r l and r p – are the densities of the liquid metal and the particle, respectively.
Substituting Eq-s (1, 2, 6) into Eq.(5), the following equation can be obtained:
where - is the relative velocity of the particle (relative to the front),
A and B are constants, determined only by physical properties of the system:
Eq.(7) is an ODE (Ordinary Differential Equation) order two. This ODE can be solved numerically by a modified Runge-Kutta method, if the starting conditions (ho and are given at t = 0). The parameters listed in Table 1 have been used for the numerical solution. The following starting conditions have been chosen: h0 = 100 nm, . The stability of the numerical solution is studied in Fig. 2. The result of numerical solution is stable, if it is not influenced by the time-step used by the software. From Fig.2 one can see that this condition is fulfilled if Dt £ 40 ns. This value will be used in later calculations.
Table 1. Parameters used for the numerical solution
The results of calculations for our first generation model is shown in Fig. 3. One can see that the particle approaches the calculated value of equilibrium distance without crossing equilibrium distance line. Hence, the “dynamic critical distance” does not exist, in contrast to the hypothesis of Stefanescu et al [33, 36, 38, 44]. Therefore, the critical distance of engulfment should be calculated from the solidification front instability criterion. This criterion is included in our 2nd generation model, presented below.
Fig. 2. Stability analysis of the numerical solution (Ftotal º S F = Fi + Fd)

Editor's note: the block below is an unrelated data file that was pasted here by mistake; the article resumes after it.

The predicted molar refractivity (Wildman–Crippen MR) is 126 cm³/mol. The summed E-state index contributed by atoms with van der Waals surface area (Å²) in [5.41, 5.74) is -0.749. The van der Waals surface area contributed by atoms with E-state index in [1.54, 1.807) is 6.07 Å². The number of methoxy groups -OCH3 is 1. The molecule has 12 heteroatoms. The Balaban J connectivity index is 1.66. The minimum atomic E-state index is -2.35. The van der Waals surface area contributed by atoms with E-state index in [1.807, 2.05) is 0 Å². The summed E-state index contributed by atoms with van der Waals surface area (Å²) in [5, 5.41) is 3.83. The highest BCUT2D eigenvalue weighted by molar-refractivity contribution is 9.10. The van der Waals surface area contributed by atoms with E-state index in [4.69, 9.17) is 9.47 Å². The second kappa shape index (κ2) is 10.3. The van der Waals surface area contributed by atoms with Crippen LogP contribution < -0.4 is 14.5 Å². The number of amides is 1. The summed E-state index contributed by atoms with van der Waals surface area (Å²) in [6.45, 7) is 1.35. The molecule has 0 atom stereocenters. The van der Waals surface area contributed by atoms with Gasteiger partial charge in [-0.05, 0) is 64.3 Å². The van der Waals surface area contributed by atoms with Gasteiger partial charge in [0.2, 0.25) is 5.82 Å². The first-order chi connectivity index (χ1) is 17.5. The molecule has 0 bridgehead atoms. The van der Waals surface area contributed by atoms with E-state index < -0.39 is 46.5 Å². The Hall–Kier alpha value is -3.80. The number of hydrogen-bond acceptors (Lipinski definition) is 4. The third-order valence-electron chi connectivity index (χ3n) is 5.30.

Fig.3. The change of the particle-front distance as a function of time
3. The Description of our Second Generation Model and Results
The dynamic model of the 2nd generation is based on the steady-state model developed recently by Kaptay . In this model the local curvature of the interface (Ri ) is considered behind the particle (see Fig.4). The relative curvature (a =R/ Ri) is calculated from the equilibrium between the Laplace pressure and the disjoining pressure  as:
The modified equations for the forces acting on the particle can be written with taking into account the effect of a as :
Fig.4. Schematics of our second generation model with the curvature of the interface
The steady state is characterized by the balance of forces (see Eq.(3)). The critical velocity and critical distance has been found after some simplifications (a << h, R>> h)  at:
Using parameters listed in Table 1, the steady-state solution Eq-s (9.b-9.c) provides the following values for the critical parameters: vcr = 68.5 m m/s, hcr = 13.1 nm. Substituting Eq-s (1b, 2b, 6) into Eq.(5), the following modified equation can be obtained:
The constants A and B are described by Eq-s (7.a – 7.b). The values of parameters given in Table 1 and the starting conditions used in our first generation model have not been modified. In Fig.5 the results of calculations with the 2 models are presented, using identical parameters. Although both curves have reached the equilibrium distance, where the steady state appears, this distance is somewhat smaller in case of the 2nd generation model. While the equilibrium distance is 17.79 nm according to the 1st generation model, it becomes 13.41 nm, according to the 2nd generation model.